The countdown is on.
Federal courts last year gave Texas lawmakers 45 days from the beginning of this year’s legislative session to start redrawing boundary lines for Fort Worth’s House District 90 because of gerrymandering.
The 45-day mark is Thursday.
If a proposal isn’t introduced within the first month and a half of the session — or if it doesn’t appear likely that a new plan will come up during the session that wraps up May 27 — then the three-judge panel in a U.S. District Court in San Antonio will undertake the “unwelcome obligation” of fixing the district.
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So far, no bill to redraw the district represented by Democrat Ramon Romero has been filed.
“The Supreme Court has ruled that we must have a narrow tailored correction to District 90,” Romero said. “The most narrow tailored line is that those precincts split by amendments in 2013 must be brought back to the way they were before.
“Will the district be fixed by the Legislature or will the Legislature pass on filing a bill ... to let the courts do it?”
He said the next step is to see what fixes are proposed by the Texas Attorney General’s Office.
The Attorney General’s Office plans to submit a proposal regarding the HD 90 boundary lines by the 45-day deadline, said Kayleigh Lovvorn, a spokeswoman for the office.
Last year, the federal court singled out HD 90 as the only Texas district that must be redrawn for the 2020 election.
The ruling cited deliberate discrimination in the Fort Worth district, saying race was wrongly used as a key factor when the boundary lines were redrawn in 2013.
At the time, the district was represented by former state Rep. Lon Burnam, D-Fort Worth, who was defeated by Romero the next year.
The oddly shaped district stretches through much of Fort Worth and includes the Stockyards, Como, Polytechnic Heights and the near north side. The northern border is near Fort Worth’s Meacham International Airport; the southern border is near Edgecliff Village.
The court ruling noted that Burnam’s changes to the district mostly modified the western boundary of the district by swapping some populations with House District 99, represented by Republican Charlie Geren of Fort Worth.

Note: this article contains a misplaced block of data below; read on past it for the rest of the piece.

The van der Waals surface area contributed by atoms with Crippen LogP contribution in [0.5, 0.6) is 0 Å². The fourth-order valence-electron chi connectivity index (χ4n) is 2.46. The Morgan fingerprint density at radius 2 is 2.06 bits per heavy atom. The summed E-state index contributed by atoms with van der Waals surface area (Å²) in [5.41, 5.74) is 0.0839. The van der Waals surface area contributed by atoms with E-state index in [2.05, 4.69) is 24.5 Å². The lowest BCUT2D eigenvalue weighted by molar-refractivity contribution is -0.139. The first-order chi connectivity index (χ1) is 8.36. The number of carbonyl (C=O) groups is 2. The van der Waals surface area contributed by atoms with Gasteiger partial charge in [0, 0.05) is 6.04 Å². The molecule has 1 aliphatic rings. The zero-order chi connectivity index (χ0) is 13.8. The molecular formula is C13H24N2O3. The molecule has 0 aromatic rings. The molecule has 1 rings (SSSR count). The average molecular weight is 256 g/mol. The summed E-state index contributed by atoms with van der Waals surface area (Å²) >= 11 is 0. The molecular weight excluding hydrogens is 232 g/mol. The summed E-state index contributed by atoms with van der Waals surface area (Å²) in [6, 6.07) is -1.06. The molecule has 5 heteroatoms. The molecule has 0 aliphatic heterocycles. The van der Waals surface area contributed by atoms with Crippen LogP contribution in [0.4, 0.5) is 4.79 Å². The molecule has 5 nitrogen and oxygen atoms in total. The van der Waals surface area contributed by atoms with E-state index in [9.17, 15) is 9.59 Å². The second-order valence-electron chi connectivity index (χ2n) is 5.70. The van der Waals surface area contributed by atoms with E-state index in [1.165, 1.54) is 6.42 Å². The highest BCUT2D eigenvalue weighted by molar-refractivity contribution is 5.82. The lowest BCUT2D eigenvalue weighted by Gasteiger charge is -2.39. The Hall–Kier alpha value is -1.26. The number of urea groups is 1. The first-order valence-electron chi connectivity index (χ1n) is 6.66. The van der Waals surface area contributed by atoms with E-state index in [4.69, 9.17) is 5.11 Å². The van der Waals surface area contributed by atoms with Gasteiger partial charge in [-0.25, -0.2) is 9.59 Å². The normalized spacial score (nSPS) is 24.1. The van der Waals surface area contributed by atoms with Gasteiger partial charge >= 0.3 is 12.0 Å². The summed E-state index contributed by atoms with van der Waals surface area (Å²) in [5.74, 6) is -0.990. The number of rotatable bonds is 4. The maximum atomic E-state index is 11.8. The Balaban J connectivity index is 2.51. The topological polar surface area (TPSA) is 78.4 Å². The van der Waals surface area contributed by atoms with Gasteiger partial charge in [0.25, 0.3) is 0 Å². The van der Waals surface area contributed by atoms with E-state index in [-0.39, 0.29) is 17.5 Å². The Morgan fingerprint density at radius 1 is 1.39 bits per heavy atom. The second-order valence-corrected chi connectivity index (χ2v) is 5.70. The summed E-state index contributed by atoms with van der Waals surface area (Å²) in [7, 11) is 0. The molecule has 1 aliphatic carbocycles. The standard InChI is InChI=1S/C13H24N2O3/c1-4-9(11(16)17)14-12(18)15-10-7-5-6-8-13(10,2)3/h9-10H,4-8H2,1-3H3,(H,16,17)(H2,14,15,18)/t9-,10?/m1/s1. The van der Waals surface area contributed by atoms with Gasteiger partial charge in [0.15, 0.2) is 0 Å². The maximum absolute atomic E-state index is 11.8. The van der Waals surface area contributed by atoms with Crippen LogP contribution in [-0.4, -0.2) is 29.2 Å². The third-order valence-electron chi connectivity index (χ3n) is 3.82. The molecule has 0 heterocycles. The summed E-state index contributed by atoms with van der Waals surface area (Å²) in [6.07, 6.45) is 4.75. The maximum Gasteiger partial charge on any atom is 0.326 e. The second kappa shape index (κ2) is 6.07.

Burnam said the district’s boundary lines were redrawn because he wanted to return Lake Como, an African-American community, to the district.
“We wanted to get Como back in the district,” Burnam said. “But you can’t increase the number of white votes in the district. So you do have some precincts divided in a bizarre way.”
The changes in 2013 were geared, Burnam said, “to maximize the number of people of color in District 90.”
The concern for some in taking a redistricting bill to the House or Senate floor to fix HD 90 is that any lawmaker could try to add an amendment changing boundaries in other districts. If a majority of the chamber approves, that proposal would become part of the full bill.
In 2013, 11 precincts were split. Romero said he believes the court’s concerns could be restored if those precincts were restored and Como was left the district.
The Texas House Redistricting Committee will review any proposal that is submitted, said state Rep. Phil King, R-Weatherford, who heads the committee.
“This is like any legislation,” King said. “Someone has to file a bill and that bill must be referred to the committee.
“All the redistricting committee can do is respond to bills that are filed.”